“Low Carb vs. High Carb – My Surprising 24-Day Diabetes Diet Battle”

lowercarbs

What’s the difference between high-carb and lower-carb diets for someone with type 1 diabetes? Adam Brown decided to test it, with interesting results.

He started out with his usual diet: 12 days of lower-carb, mostly from vegetables, nuts, seeds and some fruit. Then he switched to a high-carb diet for 12 days, where the carbs came from whole wheat bread, oatmeal, quinoa, wild rice and fruit. No junk food whatsoever.

The result of his experiment surprised him:

I would summarize it like this: high-carb eating felt like highway driving from Los Angeles to San Francisco, alternating between 120 mph and 10 mph. Low-carb eating felt more like driving between 55 and 75 mph. The final averages were the same (65 mph), but the experience was far different in terms of safety and effort.

diaTribe: Low Carb vs. High Carb – My Surprising 24-day Diabetes Diet Battle

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3 comments

  1. 1 comment removed
  2. BobM
    That's a very interesting article. I'd advise her to eat more real meat and even fewer carbs, but at least she's eating somewhat low carb (21% of daily calories).
  3. Eric
    Tweenty plus percent carbs is not low carb. But what criteria can we use? I think Dr. Richard K bernstein THIRTY grams or less per day is one way, or what happens to ones blood sugar and ones insulin at a given dose.

    No such thing as carbohydrate deficient human when meat, eggs, butter and
    Gluconeogenisis
    Provide

  4. Leroy
    I have to agree with Eric.... this supposed Low Carb diet is no where near being a true LC diet, and not remotely close to being LCHF.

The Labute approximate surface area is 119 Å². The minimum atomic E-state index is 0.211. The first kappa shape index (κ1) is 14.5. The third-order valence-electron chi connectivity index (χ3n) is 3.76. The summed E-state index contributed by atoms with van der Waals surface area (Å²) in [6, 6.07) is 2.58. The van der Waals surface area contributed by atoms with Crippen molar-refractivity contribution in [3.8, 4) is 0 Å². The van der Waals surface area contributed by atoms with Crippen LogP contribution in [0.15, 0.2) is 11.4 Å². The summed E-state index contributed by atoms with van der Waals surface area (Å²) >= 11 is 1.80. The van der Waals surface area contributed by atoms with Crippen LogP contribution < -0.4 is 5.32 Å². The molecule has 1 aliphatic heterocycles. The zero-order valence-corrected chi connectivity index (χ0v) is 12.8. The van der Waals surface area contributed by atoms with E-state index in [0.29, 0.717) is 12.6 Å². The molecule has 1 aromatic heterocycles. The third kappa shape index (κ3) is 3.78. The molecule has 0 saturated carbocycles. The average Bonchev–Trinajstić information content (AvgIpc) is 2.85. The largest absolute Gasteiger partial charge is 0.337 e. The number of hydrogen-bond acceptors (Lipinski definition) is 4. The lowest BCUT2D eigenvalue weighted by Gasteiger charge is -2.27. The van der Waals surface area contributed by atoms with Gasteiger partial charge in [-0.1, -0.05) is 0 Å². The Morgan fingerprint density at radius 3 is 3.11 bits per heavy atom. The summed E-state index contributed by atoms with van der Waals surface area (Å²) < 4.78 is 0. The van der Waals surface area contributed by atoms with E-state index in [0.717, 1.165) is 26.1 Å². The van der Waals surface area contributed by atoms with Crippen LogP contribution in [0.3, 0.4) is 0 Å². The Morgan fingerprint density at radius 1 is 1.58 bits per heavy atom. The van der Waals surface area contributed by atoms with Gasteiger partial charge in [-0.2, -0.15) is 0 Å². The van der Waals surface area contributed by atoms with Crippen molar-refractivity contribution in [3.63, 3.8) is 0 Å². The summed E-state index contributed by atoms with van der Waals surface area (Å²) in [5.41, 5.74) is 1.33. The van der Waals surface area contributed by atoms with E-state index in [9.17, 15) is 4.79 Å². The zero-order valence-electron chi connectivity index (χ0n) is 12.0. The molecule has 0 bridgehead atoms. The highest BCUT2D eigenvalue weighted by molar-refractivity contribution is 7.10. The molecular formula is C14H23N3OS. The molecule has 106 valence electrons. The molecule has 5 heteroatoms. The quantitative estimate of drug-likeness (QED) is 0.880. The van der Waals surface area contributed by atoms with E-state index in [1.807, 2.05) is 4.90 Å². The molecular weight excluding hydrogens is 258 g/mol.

And a 24-day trial???

    That is barely three weeks.

    There seems to be a plethora of articles (*) where there's just a tiny segment that LEANS towards the benefits of LCHF while the primary thrust of the article isn't anything at all like LC much less LCHF.

    For "old-timer" LC Diet folks, they can see through the articles like that and make those distinctions... but "newbies" (like my daughter who introduced me to this site) they can easily reach the wrong conclusion. They can reach the conclusion that these types of diets ARE indeed beneficial LCHF or simply LC diets, when they are NOT!

    I would rather see true LCHF articles reran rather than see these.

    When dealing with epidemics of obesity, diabetes, cardiovascular problems, eating a little bit better or "somewhat low carb" should not be the goal... going fully LCHF is the objective (and that phrase reminds me of the phrase "being slightly pregnant" - you either are, or you aren't; and she is not low carb, unless she is eating very low calorie so that 21% carbs equals 30-70 grams, in which case she isn't getting enough protein nor anywhere near enough Fats!).

    (*) One example being the recent article on the so-called "Mid Victorian Era Diet". That diet is not only NOT a healthy LC or LCHF diet, but is totally made up and not at all how they really ate (or exercised!) at the lower class levels (which is what the article alleges).

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